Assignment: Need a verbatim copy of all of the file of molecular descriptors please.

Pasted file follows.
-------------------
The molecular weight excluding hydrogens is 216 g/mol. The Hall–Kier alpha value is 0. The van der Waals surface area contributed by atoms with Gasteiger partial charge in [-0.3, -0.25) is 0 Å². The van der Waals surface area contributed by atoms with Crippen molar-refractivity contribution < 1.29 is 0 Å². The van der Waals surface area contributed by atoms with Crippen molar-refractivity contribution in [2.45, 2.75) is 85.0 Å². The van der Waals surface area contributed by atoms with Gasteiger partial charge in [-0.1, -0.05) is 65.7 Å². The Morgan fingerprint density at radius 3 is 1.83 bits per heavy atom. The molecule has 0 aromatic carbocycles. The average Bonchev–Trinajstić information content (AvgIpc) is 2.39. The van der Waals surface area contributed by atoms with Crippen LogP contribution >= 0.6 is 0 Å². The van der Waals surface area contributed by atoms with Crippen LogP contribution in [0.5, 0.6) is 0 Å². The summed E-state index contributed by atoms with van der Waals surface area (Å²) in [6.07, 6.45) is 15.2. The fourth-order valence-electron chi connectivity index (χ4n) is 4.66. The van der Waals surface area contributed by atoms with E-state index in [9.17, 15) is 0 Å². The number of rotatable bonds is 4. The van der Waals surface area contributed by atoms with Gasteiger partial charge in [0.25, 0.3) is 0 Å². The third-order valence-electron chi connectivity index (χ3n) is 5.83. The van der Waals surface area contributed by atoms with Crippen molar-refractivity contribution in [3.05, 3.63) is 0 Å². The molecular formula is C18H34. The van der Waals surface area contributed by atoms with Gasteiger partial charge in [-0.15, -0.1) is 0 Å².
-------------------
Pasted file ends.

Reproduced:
The molecular weight excluding hydrogens is 216 g/mol. The Hall–Kier alpha value is 0. The van der Waals surface area contributed by atoms with Gasteiger partial charge in [-0.3, -0.25) is 0 Å². The van der Waals surface area contributed by atoms with Crippen molar-refractivity contribution < 1.29 is 0 Å². The van der Waals surface area contributed by atoms with Crippen molar-refractivity contribution in [2.45, 2.75) is 85.0 Å². The van der Waals surface area contributed by atoms with Gasteiger partial charge in [-0.1, -0.05) is 65.7 Å². The Morgan fingerprint density at radius 3 is 1.83 bits per heavy atom. The molecule has 0 aromatic carbocycles. The average Bonchev–Trinajstić information content (AvgIpc) is 2.39. The van der Waals surface area contributed by atoms with Crippen LogP contribution >= 0.6 is 0 Å². The van der Waals surface area contributed by atoms with Crippen LogP contribution in [0.5, 0.6) is 0 Å². The summed E-state index contributed by atoms with van der Waals surface area (Å²) in [6.07, 6.45) is 15.2. The fourth-order valence-electron chi connectivity index (χ4n) is 4.66. The van der Waals surface area contributed by atoms with E-state index in [9.17, 15) is 0 Å². The number of rotatable bonds is 4. The van der Waals surface area contributed by atoms with Gasteiger partial charge in [0.25, 0.3) is 0 Å². The third-order valence-electron chi connectivity index (χ3n) is 5.83. The van der Waals surface area contributed by atoms with Crippen molar-refractivity contribution in [3.05, 3.63) is 0 Å². The molecular formula is C18H34. The van der Waals surface area contributed by atoms with Gasteiger partial charge in [-0.15, -0.1) is 0 Å².